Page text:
Canada’s government said Tuesday it will buy 11 armed drones from US manufacturer General Atomics for foreign military deployments as well as coastal monitoring and disaster relief.
The 2.49 billion Canadian dollar ($1.87 billion) price tag includes ground control stations, hangars, and an initial batch of Hellfire missiles, as well as training.
The MQ-9B drones are expected to be delivered in 2028.
Defense Minister Bill Blair said the purchase will ensure that Canada “has a modern, adaptable military that is prepared to respond to evolving and emerging security challenges.”
According to a statement, the drones will be stationed at Canadian Pacific and Atlantic coast bases, as well as the Arctic.
Capable of flying 7,200 kilometers (4,473 miles) and staying in the air for more than 28 hours, they will be used on overseas missions with allies but also to monitor Canada’s vast territory and long coastline.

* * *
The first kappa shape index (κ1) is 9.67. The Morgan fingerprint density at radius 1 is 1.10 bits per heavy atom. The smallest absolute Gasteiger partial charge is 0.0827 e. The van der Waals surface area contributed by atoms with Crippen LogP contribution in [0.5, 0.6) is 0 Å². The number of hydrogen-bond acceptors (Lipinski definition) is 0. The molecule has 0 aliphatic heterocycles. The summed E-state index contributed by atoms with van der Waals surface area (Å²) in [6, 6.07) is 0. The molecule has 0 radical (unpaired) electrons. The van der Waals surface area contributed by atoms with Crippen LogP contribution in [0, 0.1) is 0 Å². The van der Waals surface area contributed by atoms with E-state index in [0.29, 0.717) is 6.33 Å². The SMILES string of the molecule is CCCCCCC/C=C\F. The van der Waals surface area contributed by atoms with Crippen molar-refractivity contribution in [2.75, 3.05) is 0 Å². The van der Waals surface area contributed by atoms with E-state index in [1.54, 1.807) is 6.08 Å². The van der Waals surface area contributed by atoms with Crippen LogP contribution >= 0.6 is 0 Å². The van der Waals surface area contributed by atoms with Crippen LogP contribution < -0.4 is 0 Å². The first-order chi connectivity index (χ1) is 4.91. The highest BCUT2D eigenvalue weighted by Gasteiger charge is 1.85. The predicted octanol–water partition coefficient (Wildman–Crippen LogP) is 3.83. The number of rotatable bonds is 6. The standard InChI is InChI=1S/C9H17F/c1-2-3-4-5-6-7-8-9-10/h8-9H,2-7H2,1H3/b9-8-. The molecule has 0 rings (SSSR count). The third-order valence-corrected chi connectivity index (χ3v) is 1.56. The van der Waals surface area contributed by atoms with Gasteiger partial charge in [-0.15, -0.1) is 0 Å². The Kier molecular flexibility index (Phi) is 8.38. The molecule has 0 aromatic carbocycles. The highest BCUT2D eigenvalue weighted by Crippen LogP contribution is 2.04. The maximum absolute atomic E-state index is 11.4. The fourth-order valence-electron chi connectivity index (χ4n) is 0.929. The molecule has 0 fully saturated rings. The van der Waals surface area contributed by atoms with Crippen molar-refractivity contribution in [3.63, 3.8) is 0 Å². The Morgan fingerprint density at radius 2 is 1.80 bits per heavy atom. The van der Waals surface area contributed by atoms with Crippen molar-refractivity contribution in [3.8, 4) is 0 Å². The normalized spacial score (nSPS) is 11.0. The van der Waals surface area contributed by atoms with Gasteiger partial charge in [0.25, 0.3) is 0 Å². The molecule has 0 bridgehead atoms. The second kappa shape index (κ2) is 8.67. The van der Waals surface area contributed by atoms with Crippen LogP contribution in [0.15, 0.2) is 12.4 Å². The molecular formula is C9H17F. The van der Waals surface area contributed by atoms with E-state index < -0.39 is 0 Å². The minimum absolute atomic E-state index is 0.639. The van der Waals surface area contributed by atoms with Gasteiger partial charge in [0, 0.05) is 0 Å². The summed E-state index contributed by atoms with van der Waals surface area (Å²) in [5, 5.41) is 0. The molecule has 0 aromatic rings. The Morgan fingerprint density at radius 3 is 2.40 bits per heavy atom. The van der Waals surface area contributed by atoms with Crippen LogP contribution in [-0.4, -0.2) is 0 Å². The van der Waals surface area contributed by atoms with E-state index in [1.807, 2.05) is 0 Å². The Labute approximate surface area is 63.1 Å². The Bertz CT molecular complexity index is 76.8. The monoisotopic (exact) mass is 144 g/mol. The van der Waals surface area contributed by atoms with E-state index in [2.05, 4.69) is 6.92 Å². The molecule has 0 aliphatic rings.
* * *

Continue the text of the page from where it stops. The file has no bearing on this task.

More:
The drones could also support civilian emergency responses to forest fires and floods, the military said.
The drone purchase comes as the Canadian Air Force has been upgrading its aging fleet of aircraft with new F-35 fighter jets, tanker aircraft, spy planes, and rescue helicopters.